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Summer Sessions Growing at Colleges

Education: Weak job market, lower fees and more classes are cited for the higher enrollment.

June 15, 2002|REBECCA TROUNSON and STUART SILVERSTEIN | TIMES STAFF WRITERS

Enrollments in college summer sessions are up markedly at many California campuses this year, the apparent result of a weak seasonal job market, lower fees and a greater array of classes on campus.

Higher enrollments from UC Berkeley to San Diego State are part of a growing national trend toward greater summer session attendance, several college officials said. The figures also reflect a cultural shift as American colleges and universities move toward year-round operations, a far cry from the sleepy summer campuses of years past.

"Summer is increasingly seen as just another period of time on the academic calendar," said Barmak Nassirian of the American Assn. of Collegiate Registrars and Admissions Officers in Washington, D.C. "It can be put to very good use academically."

In California, state subsidies initiated in 2001 have substantially reduced the cost of attending summer school at University of California and California State University campuses. It is part of a statewide effort to cope with a decade-long enrollment surge as children of baby boomers head to college.

Instead of building hundreds of new classrooms, officials say, the idea is to make better use of existing facilities year-round, and encourage students to speed their progress toward graduation.

For UC and Cal State students, the subsidies mean that the basic cost of taking summer classes, once significantly higher than during the rest of the year, is now roughly the same. Visiting and out-of-state students still pay more. Financial aid is also more readily available now to summer students.

In addition, some campuses, including UCLA, UC Berkeley and most Cal States, have received extra funding from the Legislature to offer a broader array of summer classes.

Across California, students have responded to the incentives, fueling a second straight year of fast growth. At campuses that already have taken a count of summer sign-ups, substantial increases are almost universal this year. For the UC system's undergraduate summer programs, estimated enrollment increases range from 12% to 38%.

At UC Berkeley, where the first of several summer sessions started May 28, student Katrina Kerr says going to school now will allow her to complete a course required for her American Studies major. In the past, such courses often were not available during the summer.

"The classes are smaller and more focused, and you get to know the professors better," Kerr said. She said she also likes the less-crowded campus.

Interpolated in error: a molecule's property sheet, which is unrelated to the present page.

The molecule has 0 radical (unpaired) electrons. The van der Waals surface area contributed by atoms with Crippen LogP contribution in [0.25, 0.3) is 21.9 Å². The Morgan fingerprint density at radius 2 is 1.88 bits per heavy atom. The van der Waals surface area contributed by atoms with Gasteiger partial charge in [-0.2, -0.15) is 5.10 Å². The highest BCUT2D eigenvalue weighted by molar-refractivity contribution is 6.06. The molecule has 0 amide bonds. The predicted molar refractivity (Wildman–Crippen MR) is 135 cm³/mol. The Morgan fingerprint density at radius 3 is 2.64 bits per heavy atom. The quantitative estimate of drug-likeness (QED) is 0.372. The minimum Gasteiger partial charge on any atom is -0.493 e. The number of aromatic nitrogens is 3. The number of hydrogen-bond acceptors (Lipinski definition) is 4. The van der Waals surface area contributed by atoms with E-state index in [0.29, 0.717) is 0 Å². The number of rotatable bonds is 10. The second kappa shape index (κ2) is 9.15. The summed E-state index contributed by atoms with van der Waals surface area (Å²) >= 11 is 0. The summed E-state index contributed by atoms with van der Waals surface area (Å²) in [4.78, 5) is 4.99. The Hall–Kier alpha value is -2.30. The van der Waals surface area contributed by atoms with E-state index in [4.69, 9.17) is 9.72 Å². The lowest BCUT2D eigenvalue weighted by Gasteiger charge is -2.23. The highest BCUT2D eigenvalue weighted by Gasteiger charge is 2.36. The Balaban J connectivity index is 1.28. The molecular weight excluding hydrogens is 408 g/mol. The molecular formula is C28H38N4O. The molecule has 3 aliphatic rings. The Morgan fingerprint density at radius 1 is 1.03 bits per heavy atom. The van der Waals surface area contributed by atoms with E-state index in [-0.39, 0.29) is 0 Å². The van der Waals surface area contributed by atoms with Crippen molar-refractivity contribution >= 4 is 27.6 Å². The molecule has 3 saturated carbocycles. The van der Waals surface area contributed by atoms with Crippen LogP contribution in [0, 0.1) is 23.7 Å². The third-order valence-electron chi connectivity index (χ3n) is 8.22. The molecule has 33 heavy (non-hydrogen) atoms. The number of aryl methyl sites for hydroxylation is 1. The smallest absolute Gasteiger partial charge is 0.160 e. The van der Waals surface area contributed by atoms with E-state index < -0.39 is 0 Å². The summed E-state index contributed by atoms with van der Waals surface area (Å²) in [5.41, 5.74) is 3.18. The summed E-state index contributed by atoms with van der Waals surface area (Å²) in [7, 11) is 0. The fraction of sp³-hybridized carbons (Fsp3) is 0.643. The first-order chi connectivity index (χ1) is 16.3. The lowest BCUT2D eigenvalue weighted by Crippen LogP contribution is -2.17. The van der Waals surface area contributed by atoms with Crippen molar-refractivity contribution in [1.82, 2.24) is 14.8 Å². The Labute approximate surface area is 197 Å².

But that might change, as more and more college students see the season as a time to study.

"The state subsidies are working," said Gary Penders, director of UC Berkeley's summer sessions, where enrollment is expected to be 15% above last year. "Students understand that it's a good deal and a good idea."

Penders said students--and their parents--also may be influenced by fears of a possible fee increase, although none is on the immediate horizon. Given the California budget crisis, he speculated, some students are trying to race through college to avoid the risk of fees rising, as they did in the early 1990s.

He and others also said the soft summer job market appears to be pushing many students toward summer classes.

"When there aren't a lot of part-time jobs around, people come back to school or stay in school--even in the summer," said David Unruh, Penders' counterpart at UCLA. The Westwood campus is also expecting at least 15% more students this summer than last.

California community colleges did not receive extra funding from the state for summer programs, spokeswoman Kirsten Macintyre said. Even so, several campuses are reporting increased interest in summer sessions.

At the nine-campus Los Angeles Community College District, officials said early summer school sign-ups appear to be running ahead of last year.

But Chancellor Marshall "Mark" Drummond said the district will hold its enrollment to roughly the same total as last year, when it had more than 54,000 students in its regular programs, by cutting back classes.

He said those cuts will be made to deal with a continuing budget squeeze that has left the district without state funding for roughly 20,000 of its students this coming school year.

"This summer, anyone who is coming better sign up early because if they wait until the last minute, they're likely to find no classes available or classes filled," Drummond said. "We're in a cost pinch."

In the California State University system, summer enrollment soared last year--rising about 40% from the level in 2000, to about 85,000--after the increased state funding allowed campuses to step up offerings and cut student fees.

This year, the 22-campus system expects a more moderate increase, spokeswoman Colleen Bentley-Adler said.

"There's more of an incentive now to go in the summer," Bentley-Adler said. The classes "are just as cheap as they were in spring and fall, and they're usually smaller classes. You can get your general ed requirements out of the way."

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